3 Tips to virtualizing an organization for long-term flexible working
As many organizations implement their longer-term remote working strategies, adopt these three practices to make sure yo →
New cloud computing models are reinvigorating the UC market and opening up new opportunities for companies, their employees, and manufacturers of audio devices.
Not so long ago, cloud computing was a concept still largely unexplored by the corporate world. In just a few short years, new cloud computing models and market players have spurred new approaches to managing IT resources and deploying UC.
Unsurprisingly, these developments have far-reaching implications for how companies will operate in the future and what tools they’ll need.
If I asked you to imagine the IT department of a typical company, chances are you’d picture a server room full of humming computers and busy IT folk rushing to and fro between them. For many businesses, this is still very much the case.
But this is no longer the only scenario. Companies now have the option to move their IT infrastructure into the cloud. This shift from on-premise to cloud computing has given rise to new “as a Service” models, such as:
With IaaS, a company outsources computing capacity into the cloud and moves its present applications and data setup to cloud servers. This lets the company maintain full control of its software but run it on the supplier’s cloud hardware.
Examples: Amazon Web Services, Rackspace, GoGrid.
PaaS supplier provides a set of tools that a company uses to create its own cloud applications in the supplier’s environment. The company is limited to the available languages and tools but can develop applications quickly and run them quite cheaply.
Examples: Google App Engine, Microsoft Azure, Force.com.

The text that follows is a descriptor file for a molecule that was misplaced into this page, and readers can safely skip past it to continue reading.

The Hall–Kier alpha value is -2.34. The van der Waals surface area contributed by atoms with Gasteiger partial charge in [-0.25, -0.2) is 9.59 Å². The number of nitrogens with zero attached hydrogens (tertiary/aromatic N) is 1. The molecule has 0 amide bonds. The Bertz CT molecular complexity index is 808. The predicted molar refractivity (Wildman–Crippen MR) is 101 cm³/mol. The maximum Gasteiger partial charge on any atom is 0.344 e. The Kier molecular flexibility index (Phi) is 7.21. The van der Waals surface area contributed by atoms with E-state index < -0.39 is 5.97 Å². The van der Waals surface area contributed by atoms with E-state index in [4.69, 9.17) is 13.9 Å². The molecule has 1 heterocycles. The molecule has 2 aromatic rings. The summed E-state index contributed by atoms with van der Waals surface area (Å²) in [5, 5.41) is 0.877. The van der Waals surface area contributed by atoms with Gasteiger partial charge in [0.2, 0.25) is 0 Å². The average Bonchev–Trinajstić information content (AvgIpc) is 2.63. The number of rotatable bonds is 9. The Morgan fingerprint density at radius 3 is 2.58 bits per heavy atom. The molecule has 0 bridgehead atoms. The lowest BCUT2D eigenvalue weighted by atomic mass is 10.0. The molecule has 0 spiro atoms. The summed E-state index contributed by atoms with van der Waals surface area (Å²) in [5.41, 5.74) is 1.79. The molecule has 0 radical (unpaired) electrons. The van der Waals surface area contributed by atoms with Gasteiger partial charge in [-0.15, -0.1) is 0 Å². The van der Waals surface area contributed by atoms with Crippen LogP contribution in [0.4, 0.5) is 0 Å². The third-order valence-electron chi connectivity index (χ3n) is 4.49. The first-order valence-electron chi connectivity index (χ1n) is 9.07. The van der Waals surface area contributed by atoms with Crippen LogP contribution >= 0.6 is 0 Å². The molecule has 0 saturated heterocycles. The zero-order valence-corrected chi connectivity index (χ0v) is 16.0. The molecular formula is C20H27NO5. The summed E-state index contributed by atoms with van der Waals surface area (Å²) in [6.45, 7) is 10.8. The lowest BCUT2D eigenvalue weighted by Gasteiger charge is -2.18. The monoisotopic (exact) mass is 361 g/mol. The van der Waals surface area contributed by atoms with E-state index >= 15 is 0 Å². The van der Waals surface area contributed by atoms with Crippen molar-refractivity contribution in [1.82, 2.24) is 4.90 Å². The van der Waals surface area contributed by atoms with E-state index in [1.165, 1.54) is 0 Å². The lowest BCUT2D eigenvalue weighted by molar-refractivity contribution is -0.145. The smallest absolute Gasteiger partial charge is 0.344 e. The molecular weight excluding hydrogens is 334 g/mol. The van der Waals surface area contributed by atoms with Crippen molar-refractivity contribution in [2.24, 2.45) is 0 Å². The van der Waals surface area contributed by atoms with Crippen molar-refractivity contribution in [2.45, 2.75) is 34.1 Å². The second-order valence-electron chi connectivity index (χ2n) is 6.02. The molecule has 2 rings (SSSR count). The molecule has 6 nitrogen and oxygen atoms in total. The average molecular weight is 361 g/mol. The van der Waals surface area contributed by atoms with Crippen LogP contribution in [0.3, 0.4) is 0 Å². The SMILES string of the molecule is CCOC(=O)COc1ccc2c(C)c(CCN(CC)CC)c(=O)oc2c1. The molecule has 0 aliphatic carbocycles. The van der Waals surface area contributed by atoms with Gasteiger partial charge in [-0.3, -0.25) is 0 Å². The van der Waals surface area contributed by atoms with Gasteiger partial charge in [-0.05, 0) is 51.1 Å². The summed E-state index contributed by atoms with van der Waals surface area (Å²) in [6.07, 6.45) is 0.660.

With SaaS, a company rents off-the-shelf software, which runs in the cloud and is fully serviced by the supplier. The company’s employees can access the same software from any computer or mobile device, which greatly improves collaboration. There’s also no need for any in-house IT development.
Examples: Google Docs, Office 365, SalesForce.
Here’s a great look at how these cloud models are reshaping the business IT landscape:
What does all of this have to do with unified communications? Well, it just so happens that UC is going through the same transformation as we speak.
Back in the day, companies had their own telephony infrastructure that was managed by an on-site department. Nowadays, it’s the IT department that manages communications via UC deployments. But even this model is being challenged.
UC deployments used to be major projects that involved lots of stakeholders, IT resources, and hardware changes. They required extensive planning and could span many months. Companies had to set up costly VoIP and UC infrastructure to make things work. For smaller firms, such UC rollouts weren’t really an option at all.
Enter UCaaS, or Unified Communications as a Service.
UCaaS is basically a subset of SaaS that focuses on UC-related applications like messaging, video conferencing, online meetings, and the like. It has picked up steam since 2014 and will only become more popular in the future.
Using the UCaaS model makes UC more accessible to companies and offers many benefits:
The cloud has opened up new opportunities for businesses to manage their IT and UC setup. Established, larger companies have the option to shift some or all of their setup to services like UCaaS. There are even “managed IT services” providers who help firms transition from legacy systems to UCaaS by assisting with data migration.
But perhaps the biggest impact UCaaS has is lowering the barriers to entry for companies just starting out with UC. SMBs with limited internal resources can now rent UC tools at will. As such, UC is no longer the domain of large corporations planning big rollouts. A two-man firm can have a working, off-the-shelf UC solution up and running in a matter of hours, if not minutes.
At the same time, every person using UCaaS still needs communications devices like headsets and speakerphones. Perhaps even more so with UCaaS, because headsets now need to work with multiple devices—from smartphones to laptops to tablets—instead of just being optimized for a specific UC platform.
In upcoming posts, I’ll touch upon what the emergence of UCaaS means for end users, IT managers, and companies making communications devices.